Jude Idada, NLNG Prize nominee in 2014, has this to say: “I write about what interests me. If it wins an award, fine, if not, all good. The readership and assimilation of the message and theme is what is most important.”
He continued, “awards majorly influence some writers. But not me I am an artist through and through. For me awards are more for publicity and readership. It just gets people to know more about the title or book or theme or subject etc.”
Talking on young writers, whose craftsmanship is conditioned by award-winning mindset, Idada said, “If something or someone hasn’t won an award, they don’t give them any attention. When I meet them, that’s what they ask me. ‘Have you won any awards?’ it’s a plague.”
Winner of the NLNG Nigeria Literature Prize in 2013, Tade Ipadeola admitted, “there are themes, of course, that tend to fetch attention if the writer executes the work with a degree of passion and competence;” he, however, warned “it is always a bad idea for a writer to write for literary prizes or for a particular prize…If prizes come along the way, well and good.”
Instead of writing primarily to suit prize expectations, Ipadeola believes that writers should aim to create enduring works of art. His words: “A serious writer should aim to create a work of art that life itself would affirm. I say this because I know that some set out to win particular prizes. What is the use, if a work wins a prize today and isn’t part of the canon in a hundred years? Some of the greatest writers actually turned down literary prizes. Leo Tolstoy, Dennis Brutus, Sartre, Okigbo and a number of other really vital writers turned down important prizes at some point. Grand writing is its own reward, really.”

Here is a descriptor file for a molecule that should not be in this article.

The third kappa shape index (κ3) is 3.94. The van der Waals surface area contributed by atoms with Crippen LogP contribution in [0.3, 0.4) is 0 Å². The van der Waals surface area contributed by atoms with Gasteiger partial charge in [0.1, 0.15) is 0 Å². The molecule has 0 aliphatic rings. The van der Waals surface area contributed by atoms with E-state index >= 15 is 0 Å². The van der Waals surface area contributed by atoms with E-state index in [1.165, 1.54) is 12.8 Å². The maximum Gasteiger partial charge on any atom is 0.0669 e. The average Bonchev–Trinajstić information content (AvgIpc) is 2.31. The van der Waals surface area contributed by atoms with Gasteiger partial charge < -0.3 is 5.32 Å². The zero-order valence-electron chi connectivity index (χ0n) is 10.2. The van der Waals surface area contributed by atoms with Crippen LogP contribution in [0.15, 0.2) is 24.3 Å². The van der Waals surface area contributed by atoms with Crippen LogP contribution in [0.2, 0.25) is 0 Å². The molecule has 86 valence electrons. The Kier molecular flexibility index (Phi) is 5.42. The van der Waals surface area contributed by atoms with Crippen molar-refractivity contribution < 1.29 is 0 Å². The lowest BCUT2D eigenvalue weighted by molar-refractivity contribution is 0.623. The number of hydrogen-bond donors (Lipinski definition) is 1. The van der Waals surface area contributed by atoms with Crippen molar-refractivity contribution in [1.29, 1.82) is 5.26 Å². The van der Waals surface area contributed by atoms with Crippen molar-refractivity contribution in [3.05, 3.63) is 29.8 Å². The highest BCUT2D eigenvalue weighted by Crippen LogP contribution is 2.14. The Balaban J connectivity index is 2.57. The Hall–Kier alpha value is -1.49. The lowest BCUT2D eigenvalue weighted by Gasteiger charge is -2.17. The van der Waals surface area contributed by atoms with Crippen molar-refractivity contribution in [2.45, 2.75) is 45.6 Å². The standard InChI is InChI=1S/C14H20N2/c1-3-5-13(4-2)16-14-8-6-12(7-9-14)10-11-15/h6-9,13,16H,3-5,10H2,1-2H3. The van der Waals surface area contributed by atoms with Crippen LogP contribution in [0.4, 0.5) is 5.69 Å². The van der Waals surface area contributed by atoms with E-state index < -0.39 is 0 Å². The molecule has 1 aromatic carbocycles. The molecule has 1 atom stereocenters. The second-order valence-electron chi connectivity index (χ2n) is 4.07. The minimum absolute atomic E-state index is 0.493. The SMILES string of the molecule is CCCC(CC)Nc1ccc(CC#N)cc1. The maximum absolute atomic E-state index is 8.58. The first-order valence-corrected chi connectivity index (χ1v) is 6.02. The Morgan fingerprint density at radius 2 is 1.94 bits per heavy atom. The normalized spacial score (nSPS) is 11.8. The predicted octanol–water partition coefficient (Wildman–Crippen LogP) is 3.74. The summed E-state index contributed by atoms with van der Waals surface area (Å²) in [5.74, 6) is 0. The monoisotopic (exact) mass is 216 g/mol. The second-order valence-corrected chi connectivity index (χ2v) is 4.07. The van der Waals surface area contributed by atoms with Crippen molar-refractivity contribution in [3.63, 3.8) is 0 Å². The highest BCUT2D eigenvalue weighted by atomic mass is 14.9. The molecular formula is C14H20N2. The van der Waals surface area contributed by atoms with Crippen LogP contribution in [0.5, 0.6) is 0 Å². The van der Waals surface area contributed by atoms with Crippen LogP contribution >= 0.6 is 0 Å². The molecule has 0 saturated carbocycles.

Raji, however, urged writers to create works that reflect their innermost expression as reaction to the world around and not be motivated by mercantilist drives.
He stated, “real writers don’t, should not write for prizes; real writers are those who produce the literary work as material of their innermost expression and as reaction to the world around them. They are not necessarily mercantilist; they do not compose fictionally in order to win: rather, prizes are established to affirm the quality of the work’s ingenuity.”
With reading habit at almost an all time low in the country coupled with the drive of writers to ‘break out’ and become stars, it is left to be seen if literary prizes will cease to dictate the themes and subject matters of what constitute the Nigerian literature in the foreseeable future.